The Commission has today adopted new EU rules on the quality and safety of blood and blood derivatives, such as plasma, used in medical treatment. The measures adopted are part of the implementation of the EU’s Blood Directive, which was adopted by Parliament and Council in 2003
(see IP/02/1919 and MEX/03/0227).
Q: What power does the European Commission have to regulate blood?
The Amsterdam Treaty of 1997 gave the European Union a mandate to pass laws on the quality and safety of blood, human tissues and cells and human organs used in medical treatment (see Article 152 of the EC Treaty). The Commission put forward its first legislative proposals in late 2000 and the Blood Directive was passed by the European Parliament and Council in January 2003.
The Blood Directive sets EU-wide quality and safety standards for the collection, testing, processing, storage and distribution of human blood and blood components. The measures put in place comprehensive and legally binding standards for blood and blood derivatives from donor to patient and for related medical applications (see IP/02/1919).
The 2003 Directive gives the Commission a mandate to pass implementing measures. A first set of technical implementing measures was adopted by the Commission in March 2004. The two sets of implementing measures adopted today followed consultations with Member State authorities and health experts last year.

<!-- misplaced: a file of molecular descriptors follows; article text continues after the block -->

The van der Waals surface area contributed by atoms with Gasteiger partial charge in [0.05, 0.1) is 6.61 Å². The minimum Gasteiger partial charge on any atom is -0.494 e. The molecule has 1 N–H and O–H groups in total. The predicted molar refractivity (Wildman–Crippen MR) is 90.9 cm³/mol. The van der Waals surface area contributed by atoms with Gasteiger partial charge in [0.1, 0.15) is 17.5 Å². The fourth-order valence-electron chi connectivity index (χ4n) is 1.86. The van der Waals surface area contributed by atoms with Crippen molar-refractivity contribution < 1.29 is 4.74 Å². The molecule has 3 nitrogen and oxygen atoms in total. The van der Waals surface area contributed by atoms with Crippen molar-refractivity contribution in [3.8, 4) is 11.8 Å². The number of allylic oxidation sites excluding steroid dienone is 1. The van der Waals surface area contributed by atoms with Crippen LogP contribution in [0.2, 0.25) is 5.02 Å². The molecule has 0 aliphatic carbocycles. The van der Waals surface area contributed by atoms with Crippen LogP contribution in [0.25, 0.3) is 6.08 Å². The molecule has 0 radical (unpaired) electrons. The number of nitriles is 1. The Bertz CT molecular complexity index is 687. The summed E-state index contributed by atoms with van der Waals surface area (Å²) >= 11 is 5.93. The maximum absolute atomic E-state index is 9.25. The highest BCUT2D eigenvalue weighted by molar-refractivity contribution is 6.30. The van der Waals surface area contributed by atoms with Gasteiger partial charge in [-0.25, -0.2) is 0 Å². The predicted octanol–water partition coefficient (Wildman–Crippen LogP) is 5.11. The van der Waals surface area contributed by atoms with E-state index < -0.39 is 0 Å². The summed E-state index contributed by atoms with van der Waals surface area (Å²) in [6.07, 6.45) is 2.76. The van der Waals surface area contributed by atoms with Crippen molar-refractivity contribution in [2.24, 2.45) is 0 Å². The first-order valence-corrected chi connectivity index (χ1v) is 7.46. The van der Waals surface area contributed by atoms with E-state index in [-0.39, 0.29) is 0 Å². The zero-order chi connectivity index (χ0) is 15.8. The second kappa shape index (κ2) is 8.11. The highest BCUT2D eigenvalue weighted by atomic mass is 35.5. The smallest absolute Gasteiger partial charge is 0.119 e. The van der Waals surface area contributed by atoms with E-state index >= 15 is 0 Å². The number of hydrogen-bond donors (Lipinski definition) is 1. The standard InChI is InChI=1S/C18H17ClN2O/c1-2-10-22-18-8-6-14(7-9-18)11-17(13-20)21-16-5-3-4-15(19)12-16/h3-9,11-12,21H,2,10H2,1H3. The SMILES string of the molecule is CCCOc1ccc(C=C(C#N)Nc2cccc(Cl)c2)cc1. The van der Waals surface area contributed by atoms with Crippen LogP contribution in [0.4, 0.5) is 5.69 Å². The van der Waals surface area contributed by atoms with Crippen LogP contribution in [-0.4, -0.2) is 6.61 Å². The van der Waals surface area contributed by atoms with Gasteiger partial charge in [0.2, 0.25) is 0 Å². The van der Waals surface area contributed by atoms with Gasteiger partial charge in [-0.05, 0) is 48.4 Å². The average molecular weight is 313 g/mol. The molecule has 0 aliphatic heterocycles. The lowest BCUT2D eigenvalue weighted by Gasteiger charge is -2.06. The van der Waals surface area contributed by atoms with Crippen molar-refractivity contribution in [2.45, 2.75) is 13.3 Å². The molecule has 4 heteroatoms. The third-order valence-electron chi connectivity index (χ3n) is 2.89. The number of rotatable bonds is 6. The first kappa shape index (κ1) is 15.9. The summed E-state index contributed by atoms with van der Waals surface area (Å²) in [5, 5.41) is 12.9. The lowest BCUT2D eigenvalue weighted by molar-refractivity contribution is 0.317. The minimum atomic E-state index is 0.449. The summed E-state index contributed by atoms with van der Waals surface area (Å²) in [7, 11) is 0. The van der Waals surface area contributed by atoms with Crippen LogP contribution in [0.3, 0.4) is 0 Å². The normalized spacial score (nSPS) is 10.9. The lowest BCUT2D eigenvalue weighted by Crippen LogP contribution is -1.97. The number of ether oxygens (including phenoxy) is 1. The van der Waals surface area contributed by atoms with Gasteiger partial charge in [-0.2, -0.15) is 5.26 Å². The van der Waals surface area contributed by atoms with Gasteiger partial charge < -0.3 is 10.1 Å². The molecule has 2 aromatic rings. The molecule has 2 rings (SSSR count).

Q: Why is blood quality regulated by the EU rather than national governments?
EU countries need to be able to import blood and blood derivatives from each other to enable them to cope with shortages or dramatic surges in demand at national level (e.g. in case of a major disaster). Having a common set of high standards helps facilitate cooperation between healthcare systems. It also helps give Europeans confidence that if they go for treatment in another EU country they will be properly protected from blood born diseases. Day to day quality control of blood and regulation of organisations collecting, processing or storing blood still takes place at national and regional level.
Q: Why is the Commission issuing implementing measures so long after the Directive was passed?
The Blood Directive of 2003 established a general framework of principles and common rules. Developing detailed implementing measures to give these effect required a process of consultation and consensus building with government officials and blood safety experts from across Europe. Getting the technical details right has taken time.
Q: What are the new implementing measures?
One set of rules concerns the traceability of blood and blood derivatives, while the other concerns quality standards.
Q: What does the implementing measure on traceability do?
It puts forward rules on the traceability of blood and blood components through identification, recording and labelling procedures. It establishes a verification procedure for issuing blood and blood components, and details measures on recording data on traceability, on notification of serious adverse reactions and events, on requirements for imported blood and related components, on annual reporting and exchange of information between national authorities.